Back on the ridge, it looked as if we had another quarter-mile of these tiresome towers. The next one in line, where Andy and I had quit, turned out to be particularly nasty, and we climbed only a rope-length before calling it a day. While Del chipped space for our tent, I scouted the system of ice gullies below; we cooked dinner that night, heartened by the discovery of a by-pass.

The shortcut was only a small bonus, as it turned out. Once around that tower, the next morning, we were climbing others, on steep rock and ice. We began extending ourselves more and more. Looking back, I realize that somewhere about this point we had grown so involved with the climb that we stopped putting a value on risks. We knew we were taking risks whenever they came up, of course, but I can’t say what it would have taken to make us decide the climb was too dangerous and back off.

We placed our highest camp on a hanging glacier and with the full afternoon ahead climbed several hundred feet of ice chutes and ice-covered rock, the steepness and sheer exposure forcing us to belay often. In other times I would have belayed every foot, but there was not time. As the light faded, we felt so rushed that we even considered a moonlight push to the summit. With a good 2000 feet still to go, our decision to return for a night in the tent proved wise.

An early morning start got us up the pitches we had scouted the day before and onto an open, snowy shoulder of the ridge just as the sun hit us. We had always expected the final ridge to be only moderately steep, but as we got right under it we discovered this was not so. With a deft bit of ice-axe gymnastics, Del crossed the gap in the bergschrund, then pulled me across. Standing on steep ice, hooked to a screw, we then argued whether to belay each other up the vast steep slopes soaring above us. I had to agree we didn’t have the time; what’s more, any use of the rope at all would be dangerous. On slopes this steep a falling climber would only yank his partner off. Climbing unbelayed wasn’t new to Del, who had soloed Mount Kenya’s Diamond Couloir earlier in the year, and I decided it was time for me to learn, so we stuffed the rope in a pack and headed up.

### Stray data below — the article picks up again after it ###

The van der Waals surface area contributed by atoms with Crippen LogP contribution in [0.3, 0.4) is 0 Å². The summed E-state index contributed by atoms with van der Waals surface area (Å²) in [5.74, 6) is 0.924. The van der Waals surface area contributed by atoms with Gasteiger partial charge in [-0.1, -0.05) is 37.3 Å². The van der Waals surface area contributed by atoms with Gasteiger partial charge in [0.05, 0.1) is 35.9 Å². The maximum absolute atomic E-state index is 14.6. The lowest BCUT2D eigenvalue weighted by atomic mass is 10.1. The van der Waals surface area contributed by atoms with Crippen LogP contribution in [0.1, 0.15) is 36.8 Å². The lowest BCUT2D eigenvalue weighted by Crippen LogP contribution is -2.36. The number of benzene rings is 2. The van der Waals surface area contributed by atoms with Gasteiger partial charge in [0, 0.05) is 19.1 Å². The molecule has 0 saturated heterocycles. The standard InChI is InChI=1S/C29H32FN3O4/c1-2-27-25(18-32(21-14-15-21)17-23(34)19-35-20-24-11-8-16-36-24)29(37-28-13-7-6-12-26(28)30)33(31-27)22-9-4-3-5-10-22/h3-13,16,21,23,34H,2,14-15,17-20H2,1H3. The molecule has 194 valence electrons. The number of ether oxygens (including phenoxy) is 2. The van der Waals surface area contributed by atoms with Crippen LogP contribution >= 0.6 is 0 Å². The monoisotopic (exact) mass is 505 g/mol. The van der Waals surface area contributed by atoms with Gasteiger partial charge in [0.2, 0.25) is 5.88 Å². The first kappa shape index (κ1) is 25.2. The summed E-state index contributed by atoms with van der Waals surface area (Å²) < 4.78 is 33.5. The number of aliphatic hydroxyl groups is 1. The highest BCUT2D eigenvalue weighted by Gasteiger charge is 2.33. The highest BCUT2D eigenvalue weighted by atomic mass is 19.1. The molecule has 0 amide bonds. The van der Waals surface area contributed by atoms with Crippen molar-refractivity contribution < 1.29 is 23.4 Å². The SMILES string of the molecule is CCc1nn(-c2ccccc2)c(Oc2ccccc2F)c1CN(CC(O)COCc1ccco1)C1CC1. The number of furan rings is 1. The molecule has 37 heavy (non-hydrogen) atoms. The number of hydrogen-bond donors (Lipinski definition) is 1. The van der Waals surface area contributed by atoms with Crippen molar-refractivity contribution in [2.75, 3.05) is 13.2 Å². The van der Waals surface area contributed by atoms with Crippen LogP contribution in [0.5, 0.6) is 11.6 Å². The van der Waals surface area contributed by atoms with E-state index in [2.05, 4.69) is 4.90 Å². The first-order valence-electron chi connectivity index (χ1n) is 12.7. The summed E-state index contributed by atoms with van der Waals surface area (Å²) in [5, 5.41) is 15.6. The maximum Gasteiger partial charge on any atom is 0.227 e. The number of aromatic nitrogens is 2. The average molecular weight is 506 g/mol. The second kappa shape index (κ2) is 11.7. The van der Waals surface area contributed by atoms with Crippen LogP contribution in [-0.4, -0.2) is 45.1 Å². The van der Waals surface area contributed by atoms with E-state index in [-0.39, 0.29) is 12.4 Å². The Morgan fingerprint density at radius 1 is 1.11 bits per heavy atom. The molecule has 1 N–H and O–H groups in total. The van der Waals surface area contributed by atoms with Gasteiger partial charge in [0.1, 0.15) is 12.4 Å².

There’s not much new to say about steep ice climbing. It was a continual battle of nerves. The ridge offered no comfort when we got to it, only double the exposure, and we felt better out on the face. The foot-deep “nieves penitentes”, perpendicular to the slope, were little help. When frozen they jabbed into our shins and threatened, should we fall, to shred us like a cheesegrater; when softened by the afternoon sun, they were slushy nuisances that gave no purchase, and got between our crampons and the ice.

The summit, for me at least, marked only the upward phase of our accomplishment; we still had the ordeal of getting down. Between my crampons, a huge dark pit—the great cirque that forms the east face of the mountain—pulled at my brain; it seemed only to be waiting for a misstep. On our one belay, when crossing the sun-softened lip of the ridge, I fell. Having held me, Del took advantage of the trough I cleaned to use his front points.

There is no describing the tedium and terror of backing down that face, nor our exasperation as the climbing, because of the mush on top of black ice, grew increasingly worse. Just at dark, Del found the screw that marked the only crossing over the gaping schrund. Too wet and cold to consider a bivouac, we climbed down and rappelled with utmost caution, the moon floodlighting our last hours back to camp.

The valley folk shared none of our sense of achievement. Only the brujo showed mild interest, and asked: “What did you leave on top?” It seemed that in his own psychic way he wanted to verify the event. When I replied, “Nothing, except possibly some tracks …” he looked me straight in the eye. “Bah!,” he said, and went on about his business.

Summary of Statistics:

Area: Cordillera Real, Bolivia

New Route: Illimani, 21,201 feet, via the Northeast Ridge, July, 1977 (Jack Miller, Del Young).

* See A.A.J., 1970, pages 172-3. Italians and South Africans repeated the route in 1977. See Climbs and Expeditions section below.